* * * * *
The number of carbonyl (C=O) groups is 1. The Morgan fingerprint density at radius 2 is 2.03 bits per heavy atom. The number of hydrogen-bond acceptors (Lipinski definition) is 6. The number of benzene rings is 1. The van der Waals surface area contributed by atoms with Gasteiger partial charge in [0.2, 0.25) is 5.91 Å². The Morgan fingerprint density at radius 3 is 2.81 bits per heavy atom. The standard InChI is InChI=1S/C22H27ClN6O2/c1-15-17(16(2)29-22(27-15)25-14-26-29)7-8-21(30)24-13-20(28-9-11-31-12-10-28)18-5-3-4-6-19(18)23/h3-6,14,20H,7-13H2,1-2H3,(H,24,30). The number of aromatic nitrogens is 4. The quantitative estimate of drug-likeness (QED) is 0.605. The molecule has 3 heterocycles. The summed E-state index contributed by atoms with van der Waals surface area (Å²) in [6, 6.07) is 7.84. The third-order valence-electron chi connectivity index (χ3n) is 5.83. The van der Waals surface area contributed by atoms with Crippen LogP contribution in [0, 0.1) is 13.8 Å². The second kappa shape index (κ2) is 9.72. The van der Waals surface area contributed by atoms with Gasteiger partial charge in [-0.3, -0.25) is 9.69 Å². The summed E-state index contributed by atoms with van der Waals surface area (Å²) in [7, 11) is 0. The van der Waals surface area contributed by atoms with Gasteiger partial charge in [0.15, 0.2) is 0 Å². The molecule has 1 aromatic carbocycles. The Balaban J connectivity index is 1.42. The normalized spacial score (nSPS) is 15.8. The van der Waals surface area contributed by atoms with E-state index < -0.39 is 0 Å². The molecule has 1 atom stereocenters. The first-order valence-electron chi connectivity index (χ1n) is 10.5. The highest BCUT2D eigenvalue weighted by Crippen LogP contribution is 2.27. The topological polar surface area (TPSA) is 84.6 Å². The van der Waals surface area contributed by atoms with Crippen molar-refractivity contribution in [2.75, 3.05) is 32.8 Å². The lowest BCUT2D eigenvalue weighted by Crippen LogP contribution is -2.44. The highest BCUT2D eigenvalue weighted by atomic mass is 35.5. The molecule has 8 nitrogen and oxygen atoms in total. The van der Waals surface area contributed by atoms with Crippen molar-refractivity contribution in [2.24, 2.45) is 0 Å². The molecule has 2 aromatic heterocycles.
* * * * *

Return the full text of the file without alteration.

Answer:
The number of carbonyl (C=O) groups is 1. The Morgan fingerprint density at radius 2 is 2.03 bits per heavy atom. The number of hydrogen-bond acceptors (Lipinski definition) is 6. The number of benzene rings is 1. The van der Waals surface area contributed by atoms with Gasteiger partial charge in [0.2, 0.25) is 5.91 Å². The Morgan fingerprint density at radius 3 is 2.81 bits per heavy atom. The standard InChI is InChI=1S/C22H27ClN6O2/c1-15-17(16(2)29-22(27-15)25-14-26-29)7-8-21(30)24-13-20(28-9-11-31-12-10-28)18-5-3-4-6-19(18)23/h3-6,14,20H,7-13H2,1-2H3,(H,24,30). The number of aromatic nitrogens is 4. The quantitative estimate of drug-likeness (QED) is 0.605. The molecule has 3 heterocycles. The summed E-state index contributed by atoms with van der Waals surface area (Å²) in [6, 6.07) is 7.84. The third-order valence-electron chi connectivity index (χ3n) is 5.83. The van der Waals surface area contributed by atoms with Crippen LogP contribution in [0, 0.1) is 13.8 Å². The second kappa shape index (κ2) is 9.72. The van der Waals surface area contributed by atoms with Gasteiger partial charge in [-0.3, -0.25) is 9.69 Å². The summed E-state index contributed by atoms with van der Waals surface area (Å²) in [7, 11) is 0. The van der Waals surface area contributed by atoms with Gasteiger partial charge in [0.15, 0.2) is 0 Å². The molecule has 1 aromatic carbocycles. The Balaban J connectivity index is 1.42. The normalized spacial score (nSPS) is 15.8. The van der Waals surface area contributed by atoms with E-state index < -0.39 is 0 Å². The molecule has 1 atom stereocenters. The first-order valence-electron chi connectivity index (χ1n) is 10.5. The highest BCUT2D eigenvalue weighted by Crippen LogP contribution is 2.27. The topological polar surface area (TPSA) is 84.6 Å². The van der Waals surface area contributed by atoms with Crippen molar-refractivity contribution in [2.75, 3.05) is 32.8 Å². The lowest BCUT2D eigenvalue weighted by Crippen LogP contribution is -2.44. The highest BCUT2D eigenvalue weighted by atomic mass is 35.5. The molecule has 8 nitrogen and oxygen atoms in total. The van der Waals surface area contributed by atoms with Crippen molar-refractivity contribution in [2.24, 2.45) is 0 Å². The molecule has 2 aromatic heterocycles.